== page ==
It’s 1847 and Ireland is in the grip of the Great Famine that has ravaged the country for two long years. Feeney, a hardened Irish Ranger who has been fighting for the British Army abroad, abandons his post to return home and re-unite with his estranged family. He’s seen more than his share of horrors but nothing prepares him for the famine’s hopeless destruction of his homeland. He discovers his mother starved to death and his brother hanged by the brutal hand of the English.
With little else to live for, he sets on a destructive path to avenge his family, systematically working his way up the political and social hierarchy of 19th Century Ireland. Hannah, an ageing British soldier and famed tracker of deserters, is sent to stop Feeney before he can further stoke the fires of revolution.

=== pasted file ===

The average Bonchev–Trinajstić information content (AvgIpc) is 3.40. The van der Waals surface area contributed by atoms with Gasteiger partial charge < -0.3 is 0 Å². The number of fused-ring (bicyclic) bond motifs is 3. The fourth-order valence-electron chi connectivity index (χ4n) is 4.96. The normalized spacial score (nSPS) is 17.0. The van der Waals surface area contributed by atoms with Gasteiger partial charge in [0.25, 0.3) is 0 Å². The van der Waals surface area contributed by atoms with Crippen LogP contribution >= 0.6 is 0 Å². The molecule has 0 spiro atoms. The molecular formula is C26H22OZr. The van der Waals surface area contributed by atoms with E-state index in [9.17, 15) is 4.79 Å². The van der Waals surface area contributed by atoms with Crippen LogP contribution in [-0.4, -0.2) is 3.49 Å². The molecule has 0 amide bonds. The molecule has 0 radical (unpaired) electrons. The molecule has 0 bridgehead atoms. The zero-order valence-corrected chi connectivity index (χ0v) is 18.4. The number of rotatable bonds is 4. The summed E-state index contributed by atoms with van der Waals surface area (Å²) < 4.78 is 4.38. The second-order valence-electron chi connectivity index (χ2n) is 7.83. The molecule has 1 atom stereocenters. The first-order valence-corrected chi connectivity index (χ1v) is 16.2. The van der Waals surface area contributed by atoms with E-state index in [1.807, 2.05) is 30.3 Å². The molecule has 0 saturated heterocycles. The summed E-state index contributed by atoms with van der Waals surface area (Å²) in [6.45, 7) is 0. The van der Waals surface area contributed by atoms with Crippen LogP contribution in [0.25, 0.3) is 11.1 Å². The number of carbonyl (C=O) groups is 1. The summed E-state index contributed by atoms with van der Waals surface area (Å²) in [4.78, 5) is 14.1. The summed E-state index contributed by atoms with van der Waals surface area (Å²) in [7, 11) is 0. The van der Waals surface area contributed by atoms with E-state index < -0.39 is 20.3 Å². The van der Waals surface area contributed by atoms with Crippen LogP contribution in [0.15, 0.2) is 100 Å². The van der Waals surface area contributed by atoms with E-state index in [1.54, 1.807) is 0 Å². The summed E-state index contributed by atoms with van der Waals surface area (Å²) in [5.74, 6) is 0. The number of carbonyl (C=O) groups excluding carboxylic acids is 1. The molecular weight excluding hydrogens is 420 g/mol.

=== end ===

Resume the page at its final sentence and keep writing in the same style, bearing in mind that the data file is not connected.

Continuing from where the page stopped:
But Hannah and Feeney are old army comrades with a mutual respect forged by their times fighting together. Personal bonds and shifting allegiances cause both men to question their motives, as they are tested to the limit by the hellish landscape of “the Great Hunger”.
Daly’s characterful, slow-burn tale is a well-crafted experiment in grafting genre onto disregarded history.
Daly walks a tight line between authentic, historical piece and riveting action-Western...intelligent and highly entertaining.